According to Shipt, experienced shoppers make an average of $22 per hour. All the independent contractor conditions apply here as well. For more details about becoming a Shipt shopper, visit the website

Is grocery delivery right for you?

Only you can make this decision, of course. You can temporarily hang up your rideshare driver tip jar and dive right into a career working in grocery delivery. You might enjoy it, and you could make really good money. 

Many other drivers are permanently getting out of the drivers seat and joining code and UX design camps like the ones offered at Kenzie.

But what if your instincts tell you not to give up rideshare just yet?

There’s another option. You could do some rideshare and take-out delivery with one platform, and then do a little grocery delivery driving with another. If you approach work this way, diversifying your business activities, you could soon find that you’re making as much as you did before COVID-19 came on the scene and put a damper on everything.

Many drivers are diversifying like this for a couple of reasons: one, to capitalize on opportunities to make money; and two, to avoid being inside their cars with several different riders per day, which elevates the risk of being infected by the virus.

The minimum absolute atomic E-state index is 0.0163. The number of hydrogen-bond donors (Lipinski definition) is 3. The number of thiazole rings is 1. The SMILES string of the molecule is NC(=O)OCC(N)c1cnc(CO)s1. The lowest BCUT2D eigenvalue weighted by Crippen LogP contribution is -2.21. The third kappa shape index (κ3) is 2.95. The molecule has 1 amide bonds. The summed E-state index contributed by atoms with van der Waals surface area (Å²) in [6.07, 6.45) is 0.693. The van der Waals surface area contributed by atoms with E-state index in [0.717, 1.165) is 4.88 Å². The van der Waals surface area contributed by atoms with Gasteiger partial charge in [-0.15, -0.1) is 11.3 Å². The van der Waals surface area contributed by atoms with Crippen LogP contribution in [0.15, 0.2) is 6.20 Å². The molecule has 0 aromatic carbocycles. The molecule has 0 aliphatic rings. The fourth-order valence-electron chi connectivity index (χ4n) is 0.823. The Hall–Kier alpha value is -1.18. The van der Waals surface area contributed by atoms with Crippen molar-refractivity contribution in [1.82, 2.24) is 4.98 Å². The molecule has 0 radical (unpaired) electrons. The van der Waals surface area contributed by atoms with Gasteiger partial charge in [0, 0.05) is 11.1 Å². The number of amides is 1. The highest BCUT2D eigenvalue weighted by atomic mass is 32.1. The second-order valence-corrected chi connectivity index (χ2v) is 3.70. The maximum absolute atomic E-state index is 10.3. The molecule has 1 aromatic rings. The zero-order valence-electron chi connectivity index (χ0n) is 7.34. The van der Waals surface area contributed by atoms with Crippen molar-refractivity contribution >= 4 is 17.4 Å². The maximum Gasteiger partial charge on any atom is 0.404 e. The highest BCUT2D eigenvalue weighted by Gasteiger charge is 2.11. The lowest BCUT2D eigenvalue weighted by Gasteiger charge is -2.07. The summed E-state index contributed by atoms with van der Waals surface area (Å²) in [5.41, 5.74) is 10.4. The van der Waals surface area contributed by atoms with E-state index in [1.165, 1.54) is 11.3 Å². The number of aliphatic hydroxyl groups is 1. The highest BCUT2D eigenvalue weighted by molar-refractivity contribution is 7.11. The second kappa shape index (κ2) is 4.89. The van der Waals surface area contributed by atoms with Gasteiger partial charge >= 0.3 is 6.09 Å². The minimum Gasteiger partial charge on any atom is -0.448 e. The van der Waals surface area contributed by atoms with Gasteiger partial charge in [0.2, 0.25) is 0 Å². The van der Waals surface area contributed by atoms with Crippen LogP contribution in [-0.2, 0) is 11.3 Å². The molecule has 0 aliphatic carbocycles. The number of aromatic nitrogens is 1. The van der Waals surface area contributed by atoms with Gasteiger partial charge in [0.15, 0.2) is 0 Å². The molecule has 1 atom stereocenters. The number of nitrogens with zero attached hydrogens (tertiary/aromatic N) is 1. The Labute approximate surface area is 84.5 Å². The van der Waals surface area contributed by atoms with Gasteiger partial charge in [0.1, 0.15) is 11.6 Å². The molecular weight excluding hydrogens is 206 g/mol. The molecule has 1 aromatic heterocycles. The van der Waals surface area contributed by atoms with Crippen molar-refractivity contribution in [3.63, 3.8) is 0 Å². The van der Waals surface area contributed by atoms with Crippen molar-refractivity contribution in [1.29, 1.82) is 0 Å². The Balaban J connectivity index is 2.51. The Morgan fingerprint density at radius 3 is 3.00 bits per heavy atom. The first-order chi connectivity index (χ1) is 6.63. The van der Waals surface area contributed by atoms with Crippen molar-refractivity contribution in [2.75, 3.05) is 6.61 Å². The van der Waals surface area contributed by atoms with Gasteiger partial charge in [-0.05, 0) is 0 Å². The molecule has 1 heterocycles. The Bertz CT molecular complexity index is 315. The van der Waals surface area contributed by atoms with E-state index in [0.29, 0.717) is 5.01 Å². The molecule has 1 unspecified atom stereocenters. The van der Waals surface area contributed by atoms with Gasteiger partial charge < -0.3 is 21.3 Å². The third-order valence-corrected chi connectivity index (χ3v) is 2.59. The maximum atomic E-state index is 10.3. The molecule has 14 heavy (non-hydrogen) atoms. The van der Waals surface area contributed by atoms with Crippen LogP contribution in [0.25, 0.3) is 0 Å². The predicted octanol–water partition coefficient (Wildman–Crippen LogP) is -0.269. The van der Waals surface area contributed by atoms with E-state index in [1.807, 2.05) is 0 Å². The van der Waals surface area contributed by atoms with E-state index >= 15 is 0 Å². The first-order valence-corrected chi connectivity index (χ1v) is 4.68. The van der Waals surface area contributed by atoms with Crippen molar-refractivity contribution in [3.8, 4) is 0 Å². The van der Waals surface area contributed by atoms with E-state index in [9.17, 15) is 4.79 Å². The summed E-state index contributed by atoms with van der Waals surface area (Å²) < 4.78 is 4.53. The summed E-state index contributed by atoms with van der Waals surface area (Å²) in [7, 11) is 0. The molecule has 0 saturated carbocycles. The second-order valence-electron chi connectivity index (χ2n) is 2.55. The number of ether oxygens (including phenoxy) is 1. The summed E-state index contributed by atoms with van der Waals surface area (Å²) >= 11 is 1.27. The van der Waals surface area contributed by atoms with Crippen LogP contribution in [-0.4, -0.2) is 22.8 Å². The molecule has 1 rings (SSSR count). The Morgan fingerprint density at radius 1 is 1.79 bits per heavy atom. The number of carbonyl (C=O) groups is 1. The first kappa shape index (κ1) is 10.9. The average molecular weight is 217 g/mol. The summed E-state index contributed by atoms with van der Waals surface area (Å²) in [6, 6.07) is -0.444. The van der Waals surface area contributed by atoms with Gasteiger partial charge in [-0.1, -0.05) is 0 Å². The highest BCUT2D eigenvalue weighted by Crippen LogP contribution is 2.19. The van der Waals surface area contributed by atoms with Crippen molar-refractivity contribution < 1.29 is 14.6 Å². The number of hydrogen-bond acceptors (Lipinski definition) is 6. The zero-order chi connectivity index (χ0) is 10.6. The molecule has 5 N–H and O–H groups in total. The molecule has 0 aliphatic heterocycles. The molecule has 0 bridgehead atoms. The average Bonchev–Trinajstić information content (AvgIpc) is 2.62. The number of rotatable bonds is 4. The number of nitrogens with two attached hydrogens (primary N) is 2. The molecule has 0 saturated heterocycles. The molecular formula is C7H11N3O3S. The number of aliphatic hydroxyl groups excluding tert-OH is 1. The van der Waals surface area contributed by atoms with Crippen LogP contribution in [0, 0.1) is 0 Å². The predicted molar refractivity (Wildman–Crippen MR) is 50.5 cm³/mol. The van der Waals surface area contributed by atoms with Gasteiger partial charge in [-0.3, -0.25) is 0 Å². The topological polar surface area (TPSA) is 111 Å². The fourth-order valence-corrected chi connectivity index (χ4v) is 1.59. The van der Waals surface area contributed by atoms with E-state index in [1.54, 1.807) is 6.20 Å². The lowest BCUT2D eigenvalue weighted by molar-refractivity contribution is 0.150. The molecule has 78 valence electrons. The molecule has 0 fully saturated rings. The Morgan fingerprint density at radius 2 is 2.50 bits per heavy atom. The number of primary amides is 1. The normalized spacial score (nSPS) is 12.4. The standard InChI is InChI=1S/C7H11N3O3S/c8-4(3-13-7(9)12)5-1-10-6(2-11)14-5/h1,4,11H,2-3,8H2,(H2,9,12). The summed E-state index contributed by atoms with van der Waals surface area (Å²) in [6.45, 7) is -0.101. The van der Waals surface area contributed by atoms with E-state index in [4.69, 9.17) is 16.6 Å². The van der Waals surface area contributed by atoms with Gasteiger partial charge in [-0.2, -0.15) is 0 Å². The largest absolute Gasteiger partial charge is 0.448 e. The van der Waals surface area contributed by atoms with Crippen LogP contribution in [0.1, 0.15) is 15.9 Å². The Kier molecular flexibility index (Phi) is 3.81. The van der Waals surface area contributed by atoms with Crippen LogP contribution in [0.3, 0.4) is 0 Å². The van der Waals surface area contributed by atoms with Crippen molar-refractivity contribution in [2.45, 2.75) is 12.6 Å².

In any case, the decision is totally up to you.

Is it possible to tell which app earns me the most?

Yep. To keep track of your earnings, expenses, mileage, and all the other information that’s crucial to your driving gig life, all you need to do is…

Download the Gridwise app!

You’ll see right away why Gridwise is the ultimate rideshare and delivery assistant. You can enter your earnings from each app you’re using, and get a definite grip on which services are making you the most money. You can analyze what days are good for delivery versus rideshare, and optimize your time according to the data you save in the app.

You can also track mileage and other expenses to maximize your tax deductions, and cut your calculation time down to a bare minimum. Then, once this virus crisis is over, you’ll get a heads-up on all events, and the lowdown on all the airport action. It’ll be great to sit in those long queues in the cell phone lot once again, won’t it?  

Also, if you haven’t signed up to be an Instacart driver yet, you can use the link below to sign up!